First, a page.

Mr. Sutcliffe: Sport England has streamlined its funding process, so funding will no longer be allocated regionally. These changes will help to realise savings of approximately £20 million over the next four years, which will allow reinvestment in community sport projects.
The vast majority of Sport Englands fundingnearly half a billion pounds over the next four yearswill be allocated to national governing bodies. This represents a significant change towards investment in grass roots sport, and NGBs will be funded on the basis of their potential to deliver against the strategic outcomes of grow, sustain and excel. Investment will in turn be directed by NGBs into areas where they believe it will best achieve their, and our, strategic outcomes. NGBs are currently taking decisions on where best to invest their money, and we are unable to provide a regional breakdown of this investment for 2009-10.
This complements the huge amount of funding£780 million nationally over the next three yearsthat is being invested in school sport. This will largely be channelled through local school sport and county sport partnerships, and will deliver a real difference in the amount and quality of sport for children and young people across the country.
18. Mr. Slaughter: To ask the Secretary of State for Culture, Media and Sport what discussions he has had with the Secretary of State for Innovation, Universities and Skills on provision of apprenticeships in the tourism sector. 
Barbara Follett: High quality provision of apprenticeships is an important part of the national skills strategy for the hospitality, leisure, travel and tourism sector. My Department has received detailed recommendations from the industry, through People 1st, on how to achieve this.
19. Fiona Mactaggart: To ask the Secretary of State for Culture, Media and Sport what discussions he has had with representatives of the newspaper industry on advertisements for sexual services in local newspapers.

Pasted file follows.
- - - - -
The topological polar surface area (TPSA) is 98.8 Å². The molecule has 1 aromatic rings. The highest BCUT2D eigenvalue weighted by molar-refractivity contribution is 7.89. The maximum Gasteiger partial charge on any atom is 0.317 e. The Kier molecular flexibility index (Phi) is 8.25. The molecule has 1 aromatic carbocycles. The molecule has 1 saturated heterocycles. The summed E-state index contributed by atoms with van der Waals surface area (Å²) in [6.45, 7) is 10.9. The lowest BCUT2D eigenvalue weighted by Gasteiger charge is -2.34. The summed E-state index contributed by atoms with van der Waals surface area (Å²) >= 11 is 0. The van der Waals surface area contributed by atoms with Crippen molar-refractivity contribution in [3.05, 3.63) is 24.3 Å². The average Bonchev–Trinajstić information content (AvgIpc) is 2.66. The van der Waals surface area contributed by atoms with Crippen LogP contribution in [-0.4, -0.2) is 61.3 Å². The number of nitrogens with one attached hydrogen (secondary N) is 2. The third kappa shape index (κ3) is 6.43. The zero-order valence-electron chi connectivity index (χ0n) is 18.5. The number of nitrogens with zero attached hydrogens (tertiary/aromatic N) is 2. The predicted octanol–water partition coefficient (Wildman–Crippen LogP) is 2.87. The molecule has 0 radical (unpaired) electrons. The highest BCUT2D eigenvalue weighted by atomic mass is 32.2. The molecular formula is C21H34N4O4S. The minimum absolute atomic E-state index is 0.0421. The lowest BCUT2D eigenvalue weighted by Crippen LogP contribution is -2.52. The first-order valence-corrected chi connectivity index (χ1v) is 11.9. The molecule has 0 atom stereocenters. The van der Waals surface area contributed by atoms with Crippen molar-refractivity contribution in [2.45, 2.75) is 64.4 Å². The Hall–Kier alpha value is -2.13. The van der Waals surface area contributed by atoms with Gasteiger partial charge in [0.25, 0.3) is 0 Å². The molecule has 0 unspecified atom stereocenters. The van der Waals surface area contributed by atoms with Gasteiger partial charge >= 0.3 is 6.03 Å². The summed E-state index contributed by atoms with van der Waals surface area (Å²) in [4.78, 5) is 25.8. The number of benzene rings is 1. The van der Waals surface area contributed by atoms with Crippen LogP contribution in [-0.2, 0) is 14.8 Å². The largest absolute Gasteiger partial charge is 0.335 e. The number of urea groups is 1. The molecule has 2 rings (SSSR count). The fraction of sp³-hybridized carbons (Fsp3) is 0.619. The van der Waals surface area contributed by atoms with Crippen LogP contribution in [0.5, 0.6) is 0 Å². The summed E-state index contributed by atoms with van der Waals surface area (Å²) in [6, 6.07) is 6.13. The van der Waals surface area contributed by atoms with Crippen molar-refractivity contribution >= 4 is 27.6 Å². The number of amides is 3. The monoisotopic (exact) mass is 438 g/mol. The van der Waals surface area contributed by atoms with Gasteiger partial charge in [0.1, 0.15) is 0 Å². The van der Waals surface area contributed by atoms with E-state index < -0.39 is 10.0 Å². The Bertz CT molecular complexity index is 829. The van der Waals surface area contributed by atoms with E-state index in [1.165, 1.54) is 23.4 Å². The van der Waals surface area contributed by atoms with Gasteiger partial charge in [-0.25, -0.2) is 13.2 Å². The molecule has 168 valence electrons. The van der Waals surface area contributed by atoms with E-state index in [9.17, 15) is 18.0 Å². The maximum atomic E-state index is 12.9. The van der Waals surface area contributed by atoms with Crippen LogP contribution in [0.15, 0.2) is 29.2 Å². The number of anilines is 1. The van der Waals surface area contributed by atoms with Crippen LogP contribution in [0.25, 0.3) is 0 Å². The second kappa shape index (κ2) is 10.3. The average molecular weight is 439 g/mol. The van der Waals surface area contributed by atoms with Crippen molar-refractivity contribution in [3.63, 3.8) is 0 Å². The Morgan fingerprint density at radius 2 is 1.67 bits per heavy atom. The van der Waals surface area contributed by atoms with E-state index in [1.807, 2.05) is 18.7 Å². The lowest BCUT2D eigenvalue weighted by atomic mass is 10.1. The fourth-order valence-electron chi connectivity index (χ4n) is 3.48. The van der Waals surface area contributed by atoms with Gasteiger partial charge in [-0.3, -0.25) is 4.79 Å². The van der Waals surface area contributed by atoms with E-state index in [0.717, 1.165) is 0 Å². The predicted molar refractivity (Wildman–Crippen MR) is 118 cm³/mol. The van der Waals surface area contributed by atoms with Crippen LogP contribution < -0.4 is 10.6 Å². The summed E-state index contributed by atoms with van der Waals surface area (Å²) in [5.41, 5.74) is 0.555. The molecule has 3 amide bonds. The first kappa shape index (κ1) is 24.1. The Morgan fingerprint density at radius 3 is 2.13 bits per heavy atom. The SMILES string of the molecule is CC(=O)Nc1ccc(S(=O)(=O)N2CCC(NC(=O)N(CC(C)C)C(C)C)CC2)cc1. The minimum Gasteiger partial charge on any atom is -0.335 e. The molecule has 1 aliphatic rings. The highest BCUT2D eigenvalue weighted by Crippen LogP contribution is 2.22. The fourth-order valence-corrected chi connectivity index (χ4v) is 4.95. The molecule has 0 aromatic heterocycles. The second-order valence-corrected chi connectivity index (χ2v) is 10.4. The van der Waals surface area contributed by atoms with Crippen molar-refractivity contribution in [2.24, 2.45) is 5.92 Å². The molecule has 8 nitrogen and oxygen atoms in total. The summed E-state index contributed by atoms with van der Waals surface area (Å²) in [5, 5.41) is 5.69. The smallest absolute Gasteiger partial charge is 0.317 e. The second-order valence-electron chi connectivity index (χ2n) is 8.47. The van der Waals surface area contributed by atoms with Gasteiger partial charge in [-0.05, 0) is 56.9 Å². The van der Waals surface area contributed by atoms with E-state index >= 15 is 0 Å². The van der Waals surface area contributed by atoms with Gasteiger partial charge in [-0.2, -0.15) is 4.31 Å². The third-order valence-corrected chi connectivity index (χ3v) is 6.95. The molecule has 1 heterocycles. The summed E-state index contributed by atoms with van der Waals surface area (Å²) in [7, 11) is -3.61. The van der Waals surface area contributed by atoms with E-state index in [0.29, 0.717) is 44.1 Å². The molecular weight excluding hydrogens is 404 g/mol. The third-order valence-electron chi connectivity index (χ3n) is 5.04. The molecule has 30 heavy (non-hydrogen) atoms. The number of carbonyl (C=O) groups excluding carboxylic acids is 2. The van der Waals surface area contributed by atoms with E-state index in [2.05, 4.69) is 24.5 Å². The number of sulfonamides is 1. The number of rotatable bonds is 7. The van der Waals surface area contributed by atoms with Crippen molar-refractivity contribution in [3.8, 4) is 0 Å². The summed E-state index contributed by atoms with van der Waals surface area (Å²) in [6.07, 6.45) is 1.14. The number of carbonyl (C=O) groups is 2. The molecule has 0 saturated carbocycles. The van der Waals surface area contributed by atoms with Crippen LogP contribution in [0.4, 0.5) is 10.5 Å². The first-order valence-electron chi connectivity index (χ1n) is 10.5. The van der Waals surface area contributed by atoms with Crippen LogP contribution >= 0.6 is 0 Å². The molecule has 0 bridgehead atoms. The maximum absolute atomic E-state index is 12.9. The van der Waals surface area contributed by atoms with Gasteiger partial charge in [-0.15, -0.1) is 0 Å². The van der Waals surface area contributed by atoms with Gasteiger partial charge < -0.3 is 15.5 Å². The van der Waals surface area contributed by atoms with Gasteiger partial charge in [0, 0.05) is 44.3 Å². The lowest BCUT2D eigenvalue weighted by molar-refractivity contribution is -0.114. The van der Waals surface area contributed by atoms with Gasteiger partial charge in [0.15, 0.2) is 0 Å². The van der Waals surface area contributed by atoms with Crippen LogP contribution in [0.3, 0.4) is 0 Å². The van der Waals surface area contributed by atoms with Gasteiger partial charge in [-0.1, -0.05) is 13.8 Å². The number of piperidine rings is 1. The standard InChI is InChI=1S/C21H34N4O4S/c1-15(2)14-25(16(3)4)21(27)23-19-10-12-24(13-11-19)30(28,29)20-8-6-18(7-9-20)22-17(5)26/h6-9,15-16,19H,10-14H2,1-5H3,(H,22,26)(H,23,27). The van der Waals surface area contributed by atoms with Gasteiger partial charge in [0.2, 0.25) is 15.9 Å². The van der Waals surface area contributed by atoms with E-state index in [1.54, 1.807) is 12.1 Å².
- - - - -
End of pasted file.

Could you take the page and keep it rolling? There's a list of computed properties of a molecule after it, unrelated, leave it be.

Barbara Follett: The Minister for Women and Equality convened a meeting with the Newspaper Society on 1 November 2007 to talk about how to combat sex trafficking. The Minister for Culture, Creative Industries and Tourism attended that meeting.
Subsequently, the Newspaper Society updated and strengthened the legal advice and guidance it provides to publishers on accepting personal ads. Among other things, this warns publishers to be wary of ads, such as for massage parlours, which may disguise sexual services.
Mr. McCartney: To ask the Secretary of State for Culture, Media and Sport what opportunities his Department is making available to local authorities to encourage sporting and cultural activities in connection with the London 2012 Olympics; and if he will make a statement. 
As part of wider Government plans for getting two million people more active for 2012, we will get one million more people playing sport. 80 local authorities have signed up to having National Indicator 8 on Sport and Active Recreation, and nearly 300 are participating in the Government's Free Swimming Programme. In addition, Sport England will be having several themed (e.g. the first round recently targeted at rural communities) rounds of funding over the next four years, up to £30 million per year, which will be open to local authorities to bid for.
Local authorities have also already played a role in the delivery of the Cultural Olympiad, which aims to provide opportunities for a variety of organisations involved in culture to be part of the cultural celebrations linked to the games, and we expect they will continue to do so.
Following the success of Open Weekend' last year to celebrate the launch of the Cultural Olympiad, July 24 to 26 2009 will see the London 2012 Open Weekend' taking place across the country, and I encourage local authorities to get involved with local cultural, sporting and sustainability-related events over the weekend to celebrate London 2012 in the heart of our communities.